Article here in Policy Review, a publication of the Hoover Institute at Stanford University.
A free society needs people with consciences. The vast majority of people must obey the law voluntarily. If people don’t conform themselves to the law, someone will either have to compel them to do so or protect the public when they do not. It costs a great deal of money to catch, convict, and incarcerate lawbreakers — not to mention that the surveillance and monitoring of potential criminals tax everybody’s freedom if habitual lawbreakers comprise too large a percentage of the population.
The basic self-control and reciprocity that a free society takes for granted do not develop automatically. Conscience development takes place in childhood. Children need to develop empathy so they will care whether they hurt someone or whether they treat others fairly. They need to develop self-control so they can follow through on these impulses and do the right thing even if it might benefit them to do otherwise.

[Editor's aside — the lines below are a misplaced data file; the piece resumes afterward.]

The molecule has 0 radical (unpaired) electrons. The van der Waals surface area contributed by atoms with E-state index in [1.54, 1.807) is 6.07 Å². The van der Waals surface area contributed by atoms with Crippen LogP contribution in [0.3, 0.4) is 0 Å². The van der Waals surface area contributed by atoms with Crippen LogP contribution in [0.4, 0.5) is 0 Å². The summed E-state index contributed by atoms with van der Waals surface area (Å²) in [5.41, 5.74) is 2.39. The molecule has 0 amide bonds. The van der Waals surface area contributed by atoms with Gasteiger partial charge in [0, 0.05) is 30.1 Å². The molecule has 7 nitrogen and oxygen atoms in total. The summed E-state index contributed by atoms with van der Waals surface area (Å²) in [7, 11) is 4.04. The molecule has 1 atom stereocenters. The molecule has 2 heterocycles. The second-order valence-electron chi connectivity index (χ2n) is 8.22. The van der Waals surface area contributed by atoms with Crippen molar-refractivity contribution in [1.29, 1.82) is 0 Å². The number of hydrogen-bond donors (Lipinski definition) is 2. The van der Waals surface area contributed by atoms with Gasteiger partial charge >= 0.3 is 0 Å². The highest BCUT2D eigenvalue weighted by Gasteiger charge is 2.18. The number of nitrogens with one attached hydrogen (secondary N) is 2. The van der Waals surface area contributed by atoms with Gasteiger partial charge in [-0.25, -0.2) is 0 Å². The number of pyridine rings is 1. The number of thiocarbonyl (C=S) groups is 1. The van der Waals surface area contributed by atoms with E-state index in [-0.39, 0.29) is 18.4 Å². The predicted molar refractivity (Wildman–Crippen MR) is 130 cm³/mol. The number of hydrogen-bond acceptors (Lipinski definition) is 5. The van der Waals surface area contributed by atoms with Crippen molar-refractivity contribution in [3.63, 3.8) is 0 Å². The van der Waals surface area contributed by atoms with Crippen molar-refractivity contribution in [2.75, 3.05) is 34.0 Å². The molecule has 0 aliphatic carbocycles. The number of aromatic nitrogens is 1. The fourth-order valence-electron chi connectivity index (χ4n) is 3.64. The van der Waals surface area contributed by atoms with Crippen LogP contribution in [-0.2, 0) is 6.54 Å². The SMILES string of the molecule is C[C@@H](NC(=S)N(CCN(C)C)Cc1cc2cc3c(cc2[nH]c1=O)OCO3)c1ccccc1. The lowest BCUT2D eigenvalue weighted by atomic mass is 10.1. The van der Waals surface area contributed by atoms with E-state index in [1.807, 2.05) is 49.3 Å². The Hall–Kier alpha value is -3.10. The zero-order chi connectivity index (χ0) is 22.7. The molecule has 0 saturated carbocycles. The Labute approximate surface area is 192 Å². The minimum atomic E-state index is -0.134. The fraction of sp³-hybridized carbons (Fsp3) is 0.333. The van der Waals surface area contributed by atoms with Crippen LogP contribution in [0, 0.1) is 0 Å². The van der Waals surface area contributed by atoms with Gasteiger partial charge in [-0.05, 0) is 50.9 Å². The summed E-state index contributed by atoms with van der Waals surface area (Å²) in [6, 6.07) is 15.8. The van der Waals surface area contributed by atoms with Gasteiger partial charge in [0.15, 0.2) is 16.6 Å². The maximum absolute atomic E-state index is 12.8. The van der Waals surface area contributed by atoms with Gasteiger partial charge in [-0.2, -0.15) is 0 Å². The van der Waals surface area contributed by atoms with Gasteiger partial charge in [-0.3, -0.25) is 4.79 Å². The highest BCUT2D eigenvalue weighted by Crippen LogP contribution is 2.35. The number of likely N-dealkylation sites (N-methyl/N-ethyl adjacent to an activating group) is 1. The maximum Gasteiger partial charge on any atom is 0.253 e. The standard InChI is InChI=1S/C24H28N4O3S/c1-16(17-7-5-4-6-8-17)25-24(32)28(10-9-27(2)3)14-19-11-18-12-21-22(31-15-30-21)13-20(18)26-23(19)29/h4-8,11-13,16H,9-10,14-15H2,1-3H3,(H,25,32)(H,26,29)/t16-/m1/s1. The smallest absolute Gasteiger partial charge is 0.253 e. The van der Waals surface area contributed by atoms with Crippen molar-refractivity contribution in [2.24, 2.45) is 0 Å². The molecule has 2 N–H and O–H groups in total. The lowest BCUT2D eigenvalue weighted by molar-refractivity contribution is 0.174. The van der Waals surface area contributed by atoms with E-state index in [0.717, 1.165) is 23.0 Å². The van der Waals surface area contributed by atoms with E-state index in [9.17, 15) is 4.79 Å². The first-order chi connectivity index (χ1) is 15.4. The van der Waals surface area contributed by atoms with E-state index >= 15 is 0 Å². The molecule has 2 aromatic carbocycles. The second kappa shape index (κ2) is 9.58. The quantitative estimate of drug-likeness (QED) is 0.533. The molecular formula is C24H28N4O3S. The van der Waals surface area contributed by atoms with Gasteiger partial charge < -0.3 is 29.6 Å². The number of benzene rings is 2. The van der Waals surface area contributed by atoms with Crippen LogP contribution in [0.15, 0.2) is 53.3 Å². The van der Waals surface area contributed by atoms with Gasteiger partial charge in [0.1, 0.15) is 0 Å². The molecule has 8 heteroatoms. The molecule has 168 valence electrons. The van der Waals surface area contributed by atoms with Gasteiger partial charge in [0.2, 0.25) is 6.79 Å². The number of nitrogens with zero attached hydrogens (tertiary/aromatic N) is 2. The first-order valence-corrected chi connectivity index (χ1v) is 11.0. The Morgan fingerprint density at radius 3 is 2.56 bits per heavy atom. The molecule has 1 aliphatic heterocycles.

All this development takes place inside the family. Children attach to the rest of the human race through their first relationships with their parents. They learn reciprocity, trust, and empathy from these primal relationships. Disrupting those foundational relations has a major negative impact on children as well as on the people around them. In particular, children of single parents — or completely absent parents — are more likely to commit crimes.
Without two parents, working together as a team, the child has more difficulty learning the combination of empathy, reciprocity, fairness, and self-command that people ordinarily take for granted. If the child does not learn this at home, society will have to manage his behavior in some other way. He may have to be rehabilitated, incarcerated, or otherwise restrained. In this case, prisons will substitute for parents.
I am reading her book Love and Economics right now, and this argument is in the first couple of chapters, which is how I found this article.